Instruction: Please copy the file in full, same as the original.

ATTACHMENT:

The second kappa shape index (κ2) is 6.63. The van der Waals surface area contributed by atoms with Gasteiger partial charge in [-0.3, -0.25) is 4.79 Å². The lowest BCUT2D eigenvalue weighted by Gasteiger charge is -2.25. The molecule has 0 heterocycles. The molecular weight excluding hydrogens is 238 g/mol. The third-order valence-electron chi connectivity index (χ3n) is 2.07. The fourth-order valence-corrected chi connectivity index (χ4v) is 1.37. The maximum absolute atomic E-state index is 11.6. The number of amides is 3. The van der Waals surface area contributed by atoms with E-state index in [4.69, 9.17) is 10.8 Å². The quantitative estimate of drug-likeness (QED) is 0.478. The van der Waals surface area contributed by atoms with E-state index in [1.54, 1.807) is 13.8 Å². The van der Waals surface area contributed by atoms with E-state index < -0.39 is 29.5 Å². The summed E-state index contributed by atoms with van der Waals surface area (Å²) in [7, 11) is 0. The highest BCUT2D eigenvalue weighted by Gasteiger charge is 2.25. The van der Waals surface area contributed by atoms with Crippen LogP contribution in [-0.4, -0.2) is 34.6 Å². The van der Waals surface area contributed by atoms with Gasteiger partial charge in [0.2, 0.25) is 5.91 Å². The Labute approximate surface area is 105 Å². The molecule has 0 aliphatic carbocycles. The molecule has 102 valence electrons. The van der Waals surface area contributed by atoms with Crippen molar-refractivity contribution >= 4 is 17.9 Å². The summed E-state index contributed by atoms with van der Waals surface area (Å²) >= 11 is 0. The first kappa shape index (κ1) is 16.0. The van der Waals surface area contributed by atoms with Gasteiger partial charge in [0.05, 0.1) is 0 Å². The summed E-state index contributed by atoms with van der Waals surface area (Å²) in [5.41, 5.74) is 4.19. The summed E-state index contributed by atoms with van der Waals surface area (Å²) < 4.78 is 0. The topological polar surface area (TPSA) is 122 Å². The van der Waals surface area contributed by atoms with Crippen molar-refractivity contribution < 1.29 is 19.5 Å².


The second kappa shape index (κ2) is 6.63. The van der Waals surface area contributed by atoms with Gasteiger partial charge in [-0.3, -0.25) is 4.79 Å². The lowest BCUT2D eigenvalue weighted by Gasteiger charge is -2.25. The molecule has 0 heterocycles. The molecular weight excluding hydrogens is 238 g/mol. The third-order valence-electron chi connectivity index (χ3n) is 2.07. The fourth-order valence-corrected chi connectivity index (χ4v) is 1.37. The maximum absolute atomic E-state index is 11.6. The number of amides is 3. The van der Waals surface area contributed by atoms with E-state index in [4.69, 9.17) is 10.8 Å². The quantitative estimate of drug-likeness (QED) is 0.478. The van der Waals surface area contributed by atoms with E-state index in [1.54, 1.807) is 13.8 Å². The van der Waals surface area contributed by atoms with E-state index < -0.39 is 29.5 Å². The summed E-state index contributed by atoms with van der Waals surface area (Å²) in [7, 11) is 0. The highest BCUT2D eigenvalue weighted by Gasteiger charge is 2.25. The van der Waals surface area contributed by atoms with Crippen LogP contribution in [-0.4, -0.2) is 34.6 Å². The van der Waals surface area contributed by atoms with Gasteiger partial charge in [0.2, 0.25) is 5.91 Å². The Labute approximate surface area is 105 Å². The molecule has 0 aliphatic carbocycles. The molecule has 102 valence electrons. The van der Waals surface area contributed by atoms with Crippen molar-refractivity contribution >= 4 is 17.9 Å². The summed E-state index contributed by atoms with van der Waals surface area (Å²) >= 11 is 0. The first kappa shape index (κ1) is 16.0. The van der Waals surface area contributed by atoms with Gasteiger partial charge in [0.05, 0.1) is 0 Å². The summed E-state index contributed by atoms with van der Waals surface area (Å²) in [5.41, 5.74) is 4.19. The summed E-state index contributed by atoms with van der Waals surface area (Å²) < 4.78 is 0. The topological polar surface area (TPSA) is 122 Å². The van der Waals surface area contributed by atoms with Crippen molar-refractivity contribution < 1.29 is 19.5 Å².